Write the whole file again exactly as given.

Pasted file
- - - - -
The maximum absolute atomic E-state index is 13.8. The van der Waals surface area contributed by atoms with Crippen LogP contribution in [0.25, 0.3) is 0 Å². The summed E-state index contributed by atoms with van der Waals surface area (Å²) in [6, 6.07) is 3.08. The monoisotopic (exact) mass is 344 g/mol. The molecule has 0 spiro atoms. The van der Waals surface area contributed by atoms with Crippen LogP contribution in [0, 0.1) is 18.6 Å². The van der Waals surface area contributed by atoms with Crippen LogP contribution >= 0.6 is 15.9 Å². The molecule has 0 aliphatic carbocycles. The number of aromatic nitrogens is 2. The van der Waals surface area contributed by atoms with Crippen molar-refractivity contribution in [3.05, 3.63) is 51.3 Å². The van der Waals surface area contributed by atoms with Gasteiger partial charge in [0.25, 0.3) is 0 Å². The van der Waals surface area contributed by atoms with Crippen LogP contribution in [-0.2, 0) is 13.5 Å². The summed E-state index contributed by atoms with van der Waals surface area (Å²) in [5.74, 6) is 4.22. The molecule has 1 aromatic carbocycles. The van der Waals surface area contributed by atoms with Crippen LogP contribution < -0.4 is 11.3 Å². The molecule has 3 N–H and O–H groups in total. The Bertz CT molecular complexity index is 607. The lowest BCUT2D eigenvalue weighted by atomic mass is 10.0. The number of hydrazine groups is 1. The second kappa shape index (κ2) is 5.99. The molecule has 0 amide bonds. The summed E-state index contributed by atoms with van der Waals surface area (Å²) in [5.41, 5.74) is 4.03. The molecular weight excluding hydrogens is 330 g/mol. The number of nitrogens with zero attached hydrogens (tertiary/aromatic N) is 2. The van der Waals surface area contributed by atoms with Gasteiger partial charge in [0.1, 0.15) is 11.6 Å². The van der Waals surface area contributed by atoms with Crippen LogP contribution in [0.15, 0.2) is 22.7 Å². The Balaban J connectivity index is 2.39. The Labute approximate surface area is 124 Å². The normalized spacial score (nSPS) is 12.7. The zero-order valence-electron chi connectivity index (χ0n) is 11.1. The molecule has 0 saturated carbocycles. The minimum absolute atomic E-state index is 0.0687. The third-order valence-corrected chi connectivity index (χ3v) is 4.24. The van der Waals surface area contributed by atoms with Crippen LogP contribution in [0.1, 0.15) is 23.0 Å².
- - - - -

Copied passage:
The maximum absolute atomic E-state index is 13.8. The van der Waals surface area contributed by atoms with Crippen LogP contribution in [0.25, 0.3) is 0 Å². The summed E-state index contributed by atoms with van der Waals surface area (Å²) in [6, 6.07) is 3.08. The monoisotopic (exact) mass is 344 g/mol. The molecule has 0 spiro atoms. The van der Waals surface area contributed by atoms with Crippen LogP contribution in [0, 0.1) is 18.6 Å². The van der Waals surface area contributed by atoms with Crippen LogP contribution >= 0.6 is 15.9 Å². The molecule has 0 aliphatic carbocycles. The number of aromatic nitrogens is 2. The van der Waals surface area contributed by atoms with Crippen molar-refractivity contribution in [3.05, 3.63) is 51.3 Å². The van der Waals surface area contributed by atoms with Gasteiger partial charge in [0.25, 0.3) is 0 Å². The van der Waals surface area contributed by atoms with Crippen LogP contribution in [-0.2, 0) is 13.5 Å². The summed E-state index contributed by atoms with van der Waals surface area (Å²) in [5.74, 6) is 4.22. The molecule has 1 aromatic carbocycles. The van der Waals surface area contributed by atoms with Crippen LogP contribution < -0.4 is 11.3 Å². The molecule has 3 N–H and O–H groups in total. The Bertz CT molecular complexity index is 607. The lowest BCUT2D eigenvalue weighted by atomic mass is 10.0. The number of hydrazine groups is 1. The second kappa shape index (κ2) is 5.99. The molecule has 0 amide bonds. The summed E-state index contributed by atoms with van der Waals surface area (Å²) in [5.41, 5.74) is 4.03. The molecular weight excluding hydrogens is 330 g/mol. The number of nitrogens with zero attached hydrogens (tertiary/aromatic N) is 2. The van der Waals surface area contributed by atoms with Gasteiger partial charge in [0.1, 0.15) is 11.6 Å². The van der Waals surface area contributed by atoms with Crippen LogP contribution in [0.15, 0.2) is 22.7 Å². The Balaban J connectivity index is 2.39. The Labute approximate surface area is 124 Å². The normalized spacial score (nSPS) is 12.7. The zero-order valence-electron chi connectivity index (χ0n) is 11.1. The molecule has 0 saturated carbocycles. The minimum absolute atomic E-state index is 0.0687. The third-order valence-corrected chi connectivity index (χ3v) is 4.24. The van der Waals surface area contributed by atoms with Crippen LogP contribution in [0.1, 0.15) is 23.0 Å².